Conventionally name resolution, that is the mapping of IP addresses to host names and vice versa, is done by a DNS (Domain Name System) server.
You probably have an internet router that provides DNS for your local network. There is an offside chance, that your router allows you to add entries to its DNS, but usually customer grade hardware does not offer this. Won't hurt to check, since this would be the easiest way.
As this will probably not be possible, there are multiple ways to go
Note: the domain
.local refers to a system known as m(ulticast)DNS, aka zeroconf/bonjour/avahi - for technical details see the RFC. It provides name resolution and service announcement if there is no dedicated DNS server available, although on OS X(bonjour) and Ubuntu (avahi) it is enabled by default.
Update: I found the avahi method not immediately viable and setting up a local DNS only makes sense if it can run as the primary DNS for the network.
/etc/hosts on each client on the LAN. This method is straightforward, but a little impractical, if IPs or hostnames change frequently.
As noted above, the
avahi-daemon is running by default on Ubuntu. You can configure the machine to announce itself under multiple names, but there needs to be a mDNS client running on each machine in the LAN, that should resolve the new hostname (on Windows machines, Apples bonjour service is installed with iTunes).
Give it a try by adding
/etc/avahi/hosts and restart the service with
sudo service avahi-daemon restart. Now try if the new hostname is resolved e.g. by pinging it from another machine.
Update: The described method to use avahi to setup an alias does not work! Avahi will not allow to bind multiple hostnames to the same IP, as it will always try to register a corresponding PTR, which leads to a collision. This is expected and good behavior.
However, there exists an extension avahi-alias which allows to register aliases (CNAME). Unfortunately, those aliases will not be recognized by (at least) Windows clients, but as long as you're only running clients with avahi, this provides a real option.
To install avahi on a Ubuntu system, do
sudo apt-get install avahi-daemon libnss-mdns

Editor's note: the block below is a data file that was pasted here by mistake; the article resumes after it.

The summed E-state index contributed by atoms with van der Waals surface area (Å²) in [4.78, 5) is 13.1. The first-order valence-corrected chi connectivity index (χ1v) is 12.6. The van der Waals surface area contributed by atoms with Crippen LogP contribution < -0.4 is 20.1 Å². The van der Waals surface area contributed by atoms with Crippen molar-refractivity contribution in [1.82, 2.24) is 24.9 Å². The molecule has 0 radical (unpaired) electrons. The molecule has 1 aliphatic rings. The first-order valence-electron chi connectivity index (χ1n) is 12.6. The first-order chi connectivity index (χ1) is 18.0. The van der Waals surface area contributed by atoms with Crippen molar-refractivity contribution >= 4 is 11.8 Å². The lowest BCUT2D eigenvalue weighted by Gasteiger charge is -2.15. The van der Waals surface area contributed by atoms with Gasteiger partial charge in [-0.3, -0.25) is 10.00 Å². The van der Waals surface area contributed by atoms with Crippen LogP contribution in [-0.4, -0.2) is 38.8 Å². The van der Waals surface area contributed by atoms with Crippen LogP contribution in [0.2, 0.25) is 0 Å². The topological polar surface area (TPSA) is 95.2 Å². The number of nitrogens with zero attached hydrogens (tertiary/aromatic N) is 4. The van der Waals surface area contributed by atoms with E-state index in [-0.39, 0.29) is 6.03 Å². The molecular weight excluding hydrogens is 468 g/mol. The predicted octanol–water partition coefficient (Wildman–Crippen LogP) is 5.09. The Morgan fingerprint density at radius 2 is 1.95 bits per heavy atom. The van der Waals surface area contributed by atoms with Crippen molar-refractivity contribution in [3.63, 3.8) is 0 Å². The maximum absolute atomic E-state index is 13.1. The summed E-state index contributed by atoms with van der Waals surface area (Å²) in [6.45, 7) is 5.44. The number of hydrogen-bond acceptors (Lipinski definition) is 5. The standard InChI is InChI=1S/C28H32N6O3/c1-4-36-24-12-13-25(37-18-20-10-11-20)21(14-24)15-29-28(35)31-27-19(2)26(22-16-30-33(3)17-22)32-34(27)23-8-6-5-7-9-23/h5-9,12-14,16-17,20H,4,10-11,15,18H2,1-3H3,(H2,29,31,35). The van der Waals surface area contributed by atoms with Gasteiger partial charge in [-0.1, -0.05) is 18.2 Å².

eth0 is the interface connecting to the LAN.
dnsmasq automatically reads
/etc/hosts, so add your hostname to
hosts like stated above.
Finally add the machine running dnsmasq to the list of DNS servers on each client.
Update: You probably have a DNS server running already, e.g on your internet router. The clients will send DNS queries to that server. You cannot simply add a secondary DNS to your clients config, as it will only ever be queried if the primary DNS is unreachable. Unless you're running an always-on machine that can become the primary DNS for the network, there is no way to make this work.
In Summary: In a Linux-only environment, where you can run the avahi-daemon on each client, the avahi method actually provides a solution. I tried this myself.
Since you probably cannot turn a machine into an always-on DNS server, installing and configuring
dnsmasq is not advised.
Still, the most straightforward if a little cumbersome method, is to add an entry to the hosts file on each client!
Your recent problem with DNS resolution probably comes from running dnsmasq. I now actually discourage using dnsmasq, since it will not solve your problem. Stop the service
sudo service dnsmasq stop. Then try
host -v ro.archive.ubuntu.com. It should resolve using Google's DNS 18.104.22.168 as configured in
Furthermore, if you go with the
hosts method, do not append the domain
.local, as it is reserved for mDNS. Instead, just put